The month is young but it could fast turn into another Striketober. Strikes in at least three major industries are brewing across the country.
HR and Employment Law News, Notes an Headlines
MINNEAPOLIS – Union Pacific Railroad, a freight-hauling railroad headquartered in Omaha, Nebraska that operates rail lines in 23 states, covering most of the western two-thirds of the United States, violated federal law when it terminated conductors and locomotive engineers on the basis of perceived disability, used unlawful qualification standards to
HONOLULU – Mexico Restaurant, a Honolulu-based restaurant specializing in Mexican cuisine, has agreed to pay $227,500 and provide other relief to settle a sexual and racial harassment and retaliation lawsuit filed by the U.S. Equal Employment Opportunity Commission (EEOC), the federal agency announced today.
As the United Auto Workers strike against General Motors, Ford Motor and Stellantis expands and the union continues to hold out for big wage increases, some analysts are worrying that higher pay will be inflationary.
Companies must take the lead to fix the middle-skills gap.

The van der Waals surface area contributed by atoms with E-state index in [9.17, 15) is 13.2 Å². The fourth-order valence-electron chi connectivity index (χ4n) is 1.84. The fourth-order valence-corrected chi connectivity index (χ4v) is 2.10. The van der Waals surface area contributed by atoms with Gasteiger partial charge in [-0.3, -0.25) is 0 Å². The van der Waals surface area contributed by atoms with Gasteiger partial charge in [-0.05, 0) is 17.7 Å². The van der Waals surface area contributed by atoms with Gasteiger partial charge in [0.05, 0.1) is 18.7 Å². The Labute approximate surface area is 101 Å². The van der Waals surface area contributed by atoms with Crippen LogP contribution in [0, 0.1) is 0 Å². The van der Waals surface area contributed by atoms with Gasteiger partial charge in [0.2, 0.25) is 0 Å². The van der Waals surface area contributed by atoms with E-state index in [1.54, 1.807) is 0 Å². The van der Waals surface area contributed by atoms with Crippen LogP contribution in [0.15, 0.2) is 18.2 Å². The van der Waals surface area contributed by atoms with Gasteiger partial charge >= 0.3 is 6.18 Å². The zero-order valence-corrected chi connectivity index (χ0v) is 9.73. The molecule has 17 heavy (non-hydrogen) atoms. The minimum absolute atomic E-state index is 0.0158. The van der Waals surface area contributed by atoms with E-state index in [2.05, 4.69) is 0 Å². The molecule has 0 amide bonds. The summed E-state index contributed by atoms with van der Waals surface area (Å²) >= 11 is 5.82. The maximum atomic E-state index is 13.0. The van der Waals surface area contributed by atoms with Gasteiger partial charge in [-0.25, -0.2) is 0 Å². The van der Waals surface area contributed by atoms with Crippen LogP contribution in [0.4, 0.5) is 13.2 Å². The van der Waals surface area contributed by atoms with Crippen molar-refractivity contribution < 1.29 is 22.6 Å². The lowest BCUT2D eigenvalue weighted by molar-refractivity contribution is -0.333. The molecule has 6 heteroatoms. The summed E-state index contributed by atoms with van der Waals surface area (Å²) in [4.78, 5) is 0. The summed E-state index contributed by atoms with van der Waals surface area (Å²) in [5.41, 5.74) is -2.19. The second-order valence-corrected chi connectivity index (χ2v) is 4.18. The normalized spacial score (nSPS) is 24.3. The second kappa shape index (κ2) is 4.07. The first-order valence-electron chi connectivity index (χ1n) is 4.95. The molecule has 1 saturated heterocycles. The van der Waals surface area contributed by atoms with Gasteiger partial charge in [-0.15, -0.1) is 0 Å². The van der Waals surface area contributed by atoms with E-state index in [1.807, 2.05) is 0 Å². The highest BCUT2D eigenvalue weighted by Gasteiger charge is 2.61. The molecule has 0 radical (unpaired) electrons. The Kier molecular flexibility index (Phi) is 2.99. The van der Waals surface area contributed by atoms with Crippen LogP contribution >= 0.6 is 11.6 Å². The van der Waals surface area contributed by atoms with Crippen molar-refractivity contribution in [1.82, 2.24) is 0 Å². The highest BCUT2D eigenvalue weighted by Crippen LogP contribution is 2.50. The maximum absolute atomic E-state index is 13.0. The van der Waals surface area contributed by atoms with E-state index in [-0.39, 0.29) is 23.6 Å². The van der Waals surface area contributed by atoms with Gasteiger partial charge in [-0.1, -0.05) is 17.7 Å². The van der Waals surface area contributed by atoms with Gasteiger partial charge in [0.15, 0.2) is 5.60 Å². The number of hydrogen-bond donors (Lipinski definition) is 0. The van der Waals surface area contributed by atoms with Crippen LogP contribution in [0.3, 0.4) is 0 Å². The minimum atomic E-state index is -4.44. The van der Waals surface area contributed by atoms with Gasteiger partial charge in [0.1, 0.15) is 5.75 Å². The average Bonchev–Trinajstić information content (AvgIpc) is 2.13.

Shorty was lapping up attention at Evans Bank’s headquarters.
Squash negative stereotypes associated with your age by following these expert tips during your job hunt.
It comes as a survey commissioned by the Information Commissioner’s Office (ICO) reveals how nearly one in five employees believe they have been monitored by their employer.
Workers have long subscribed to an unwritten office playbook, including not discussing wages with others and never telling your boss how you really feel about them—but Gen Z hasn’t got the memo.
More than 6,000 workers across Detroit Three and their suppliers are laid off as result of walkouts
Office owners are struggling with near record-high vacancy rates
The governor tapped a labor champion in the midst of high-profile vetoes of union priorities.
At one tech giant, a Blind employee couldn’t access a job listing he helped write.
Anyone who is paying attention to labor markets in the United States knows that there has been a dramatic reduction in private-sector unionization in the past 50 years. In 1973, 25% of private-sector workers were members of a union. By 2023, this rate had dropped to 6%. Many economists